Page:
Nokia has sure been having trouble finding its footing as of late. The bad news isn't over for the Finnish mobile device company, however, even if it comes mixed with good news. While Nokia reported better than expected first-quarter profits today, it is also facing news that its global market share has dropped to below 30 percent for the first time in over a decade. With increased competition from rivals such as Apple and Google's Android, the company appears to be losing ground to its competition, reported the Associated Press.
The company's switch from using the Symbian platform for its phones to Microsoft's Windows Phone platform – announced in February – isn't expected to happen until next year.
Nokia's net profit in January through March fell by five million euro to € 344 million ($499 million) from a year earlier. Revenue grew nine percent to € 10.40 billion, Nokia said today during its earnings report.
Markets had anticipated a greater fall in profits and lower sales, so the results were a pleasant surprise, pushing Nokia's share price up more than two percent to € 6.07 ($8.81) in Helsinki.
Nokia has faced increasing competition over the last few years, particularly in the smartphone arena. Though its smartphone sales were up six percent at € 7 billion in the first quarter, the company showed further signs of suffering against stiff competition not only from Apple and Android, but also Research in Motion's Blackberry.
Nokia said it sold 24 million smartphones, 13 percent more than in the same period in 2010, but its market share for the devices plunged to 24 percent from 39 percent a year earlier, according to Strategy Analytics.
The Finnish company said its overall global market share also fell — to 29 percent, from 33 percent a year earlier and 31 percent in the previous quarter. Nokia hasn't seen such low market share levels since the late 1990s.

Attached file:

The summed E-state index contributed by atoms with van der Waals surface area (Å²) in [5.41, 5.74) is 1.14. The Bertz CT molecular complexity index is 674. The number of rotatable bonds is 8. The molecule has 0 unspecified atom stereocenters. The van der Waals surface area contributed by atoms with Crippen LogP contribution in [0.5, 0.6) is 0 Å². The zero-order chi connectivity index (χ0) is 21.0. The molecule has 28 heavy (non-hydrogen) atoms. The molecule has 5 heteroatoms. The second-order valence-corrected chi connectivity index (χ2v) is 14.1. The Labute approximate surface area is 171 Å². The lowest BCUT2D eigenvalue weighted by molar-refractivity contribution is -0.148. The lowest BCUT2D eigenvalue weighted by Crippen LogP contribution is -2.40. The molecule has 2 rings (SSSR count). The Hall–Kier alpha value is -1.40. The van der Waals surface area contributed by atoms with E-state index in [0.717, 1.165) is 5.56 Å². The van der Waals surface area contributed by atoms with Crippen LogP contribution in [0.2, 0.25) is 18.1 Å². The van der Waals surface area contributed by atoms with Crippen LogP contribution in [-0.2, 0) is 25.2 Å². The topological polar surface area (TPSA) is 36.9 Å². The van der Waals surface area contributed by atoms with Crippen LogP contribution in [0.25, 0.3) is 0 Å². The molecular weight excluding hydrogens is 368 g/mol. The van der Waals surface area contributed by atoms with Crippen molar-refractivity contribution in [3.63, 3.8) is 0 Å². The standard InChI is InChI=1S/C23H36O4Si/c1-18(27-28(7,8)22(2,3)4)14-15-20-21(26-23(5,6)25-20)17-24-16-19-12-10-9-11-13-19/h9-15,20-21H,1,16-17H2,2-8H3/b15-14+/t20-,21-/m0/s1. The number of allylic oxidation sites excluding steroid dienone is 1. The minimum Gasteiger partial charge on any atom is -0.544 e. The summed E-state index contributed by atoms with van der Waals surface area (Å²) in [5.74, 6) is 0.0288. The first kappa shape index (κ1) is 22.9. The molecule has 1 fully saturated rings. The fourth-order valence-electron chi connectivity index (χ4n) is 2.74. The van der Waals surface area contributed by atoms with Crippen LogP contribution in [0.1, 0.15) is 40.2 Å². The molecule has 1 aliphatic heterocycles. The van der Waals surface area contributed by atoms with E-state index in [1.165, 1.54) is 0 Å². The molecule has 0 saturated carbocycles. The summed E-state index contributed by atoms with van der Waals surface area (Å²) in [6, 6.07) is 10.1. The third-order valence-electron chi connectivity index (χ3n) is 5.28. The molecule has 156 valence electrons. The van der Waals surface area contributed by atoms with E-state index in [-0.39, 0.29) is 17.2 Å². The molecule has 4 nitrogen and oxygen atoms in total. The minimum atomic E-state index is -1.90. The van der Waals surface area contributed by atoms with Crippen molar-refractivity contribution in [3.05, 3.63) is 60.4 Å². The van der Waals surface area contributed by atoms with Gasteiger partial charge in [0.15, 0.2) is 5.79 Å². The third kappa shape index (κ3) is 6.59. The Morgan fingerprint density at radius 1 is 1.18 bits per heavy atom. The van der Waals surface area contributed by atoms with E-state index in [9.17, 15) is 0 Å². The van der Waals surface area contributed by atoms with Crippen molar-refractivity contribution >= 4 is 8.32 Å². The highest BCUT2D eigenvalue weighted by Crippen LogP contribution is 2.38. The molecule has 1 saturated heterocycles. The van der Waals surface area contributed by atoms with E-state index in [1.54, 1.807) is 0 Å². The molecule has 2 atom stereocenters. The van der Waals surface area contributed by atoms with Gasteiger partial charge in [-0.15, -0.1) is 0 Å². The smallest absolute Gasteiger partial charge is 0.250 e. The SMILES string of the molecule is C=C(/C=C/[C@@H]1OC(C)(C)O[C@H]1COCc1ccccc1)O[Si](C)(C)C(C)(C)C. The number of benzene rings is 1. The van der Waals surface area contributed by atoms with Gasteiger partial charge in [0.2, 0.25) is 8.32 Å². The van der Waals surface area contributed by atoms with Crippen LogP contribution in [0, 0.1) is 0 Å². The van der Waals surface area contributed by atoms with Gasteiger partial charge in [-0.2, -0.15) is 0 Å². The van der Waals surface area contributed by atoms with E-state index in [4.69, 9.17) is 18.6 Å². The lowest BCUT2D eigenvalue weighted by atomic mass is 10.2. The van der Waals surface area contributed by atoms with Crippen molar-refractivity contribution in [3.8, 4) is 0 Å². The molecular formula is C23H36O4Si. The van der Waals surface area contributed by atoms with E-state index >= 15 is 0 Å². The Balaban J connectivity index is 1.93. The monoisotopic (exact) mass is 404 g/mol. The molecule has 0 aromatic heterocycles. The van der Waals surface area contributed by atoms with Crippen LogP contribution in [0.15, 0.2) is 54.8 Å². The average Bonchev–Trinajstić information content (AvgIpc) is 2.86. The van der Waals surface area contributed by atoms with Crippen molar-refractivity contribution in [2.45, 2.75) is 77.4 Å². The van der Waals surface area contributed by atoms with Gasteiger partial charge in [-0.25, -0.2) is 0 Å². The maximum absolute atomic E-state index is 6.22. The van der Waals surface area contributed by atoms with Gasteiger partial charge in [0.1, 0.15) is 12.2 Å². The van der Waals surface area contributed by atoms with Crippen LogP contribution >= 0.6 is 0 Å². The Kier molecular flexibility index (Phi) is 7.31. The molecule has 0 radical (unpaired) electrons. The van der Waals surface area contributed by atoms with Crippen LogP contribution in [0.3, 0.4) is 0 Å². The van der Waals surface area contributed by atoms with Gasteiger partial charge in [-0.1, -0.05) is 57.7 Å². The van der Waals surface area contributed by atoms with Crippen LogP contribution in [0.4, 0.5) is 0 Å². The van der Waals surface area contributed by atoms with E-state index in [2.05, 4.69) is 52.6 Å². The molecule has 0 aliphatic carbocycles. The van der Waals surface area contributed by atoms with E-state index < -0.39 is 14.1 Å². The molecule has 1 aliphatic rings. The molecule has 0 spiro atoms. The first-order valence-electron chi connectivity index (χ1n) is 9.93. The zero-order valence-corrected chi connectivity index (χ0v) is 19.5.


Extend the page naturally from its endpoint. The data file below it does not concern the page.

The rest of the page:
The average selling price of Nokia handsets was up at € 65 from € 62 a year earlier, indicating the company is selling more high-end cellphones. Nokia sold 108.5 million devices in the first quarter, above the Strategy Analytics estimate of 105 million.
“Volumes were better than expected and pricing was stronger,” said Neil Mawston, an analyst at Strategy Analytics . “But it's clear that competition is still tough.”
Mawston said Nokia can expect “bumpy revenues and profits for the next couple of quarters,” as its recently-announced link-up with Microsoft Corp. comes onstream.
CEO Stephen Elop said Nokia has now signed a “definitive” deal with Microsoft Corp. to develop software for smartphones and that product design and engineering work was “well under way.”
The partnership, first announced in February, will make Windows Phone software the main platform used in the Finnish company's smartphones. Elop has said boldly stated that once the switch happens, the company will outpace Google's fast-growing Android market share.
“In recognition of the unique nature of Nokia's agreement with Microsoft and the contributions that Nokia is providing, Nokia will receive payments in the billions of dollars,” Nokia said.
Elop did not say when the Nokia Windows phone would be launched, but added that “devices that take advantage of the Windows phone platform will be shipping in volumes in 2012.”
Describing the first quarter as “remarkable,” he said the company will face “a more challenging second quarter,” as it goes through a restructuring period with Microsoft.
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